Senior Lecturer and international expert on inclusive mathematics education for learners with Down syndrome, Dr Rhonda Faragher, was recently invited to address an international audience at the UN headquarters alongside her daughter, Ruth.
Mother and daughter team Rhonda and Ruth Faragher have just returned from the United States where they were invited to address an international audience on the importance of inclusive education at a meeting at the United Nations Headquarters in recognition of World Down Syndrome Day.
Ruth is a self-advocate for people with Down syndrome and acknowledges the work of her teachers in supporting her development. The senior student at Indooroopilly State High School said, "I just love telling people about how my teachers have helped me. I have learned how to speak up for Down syndrome. With good teaching and the right support, we can achieve so much!"
Ruth also acknowledges the support of her parents. Her mother, Rhonda, is an education academic at the Australian Catholic University and an international expert in the field of inclusive mathematics education for learners with Down syndrome.
Rhonda and Associate Professor Barbara Clarke from Monash University are completing a research study on inclusive mathematics education for primary school students with Down syndrome. Gandel Philanthropy has funded the study that has been conducted in partnership with the Australian Council for Educational Research.
Key among the findings reported at the UN on 20 March:
Students with Down syndrome can learn important mathematics in regular primary school classrooms.
They need the support of teaching teams who have undertaken professional learning in the education of students with Down syndrome.
Professional learning must include understanding of the mathematical and general education profile that is common among learners with Down syndrome.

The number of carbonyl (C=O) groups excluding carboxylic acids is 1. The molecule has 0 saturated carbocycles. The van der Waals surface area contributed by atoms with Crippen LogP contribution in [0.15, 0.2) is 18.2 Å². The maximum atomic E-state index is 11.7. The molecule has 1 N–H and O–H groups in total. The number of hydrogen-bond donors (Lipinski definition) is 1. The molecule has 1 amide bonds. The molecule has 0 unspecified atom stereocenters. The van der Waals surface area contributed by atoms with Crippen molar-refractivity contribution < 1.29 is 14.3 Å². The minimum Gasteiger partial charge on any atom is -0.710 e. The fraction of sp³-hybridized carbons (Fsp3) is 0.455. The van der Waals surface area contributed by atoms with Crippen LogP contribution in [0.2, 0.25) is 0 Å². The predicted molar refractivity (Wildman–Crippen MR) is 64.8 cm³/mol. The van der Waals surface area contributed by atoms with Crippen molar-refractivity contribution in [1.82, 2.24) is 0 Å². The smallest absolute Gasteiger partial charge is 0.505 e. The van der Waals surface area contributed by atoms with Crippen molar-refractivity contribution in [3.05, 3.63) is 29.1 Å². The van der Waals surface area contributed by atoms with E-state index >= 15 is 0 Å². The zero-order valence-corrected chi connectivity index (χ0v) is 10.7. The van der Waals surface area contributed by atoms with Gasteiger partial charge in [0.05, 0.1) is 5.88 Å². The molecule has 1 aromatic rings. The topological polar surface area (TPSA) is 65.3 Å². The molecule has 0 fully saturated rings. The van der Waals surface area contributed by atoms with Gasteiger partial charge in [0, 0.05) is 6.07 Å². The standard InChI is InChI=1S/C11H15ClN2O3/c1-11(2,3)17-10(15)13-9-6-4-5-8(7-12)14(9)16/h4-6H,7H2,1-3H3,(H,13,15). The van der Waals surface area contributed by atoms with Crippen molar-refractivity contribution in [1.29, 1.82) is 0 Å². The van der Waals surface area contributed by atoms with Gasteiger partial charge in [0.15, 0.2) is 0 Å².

Other important aspects are how to work effectively with teaching teams, how to adjust lessons to meet the needs of learners in the class and the use of resources such as calculators and iPad apps.
"It is a great honour to be invited to speak at the UN meeting", said Rhonda. "It is a recognition of the standing of Australia in the world community when it comes to inclusive education. We are world leaders in this area and our students are reaping the benefits."
It was a privilege to be invited to give a presentation for the Down Syndrome International Conference at the United Nations Headquarters on 20 March 2015, in recognition of World Down Syndrome Day.
Australia is one of the Permanent Missions to the United Nations that sponsored the meeting and we were honoured to have Her Excellency, Caitlin Wilson Ambassador and Deputy Permanent Representative of Australia to the UN, address the meeting. In her speech of welcome, she mentioned a number of initiatives that the Australian government is pursuing in the disability-inclusion sector including the new Development for All strategy.
"I was asked to speak on the family's role in inclusive education, with some of the presentation based on findings from my recent research project funded by Gandel Philanthropy and managed by ACER. My daughter spoke as a self-advocate. I was very impressed with the number of self-advocates who spoke at the conference. They gave a strong message of diversity and accomplishment from around the globe," said Rhonda.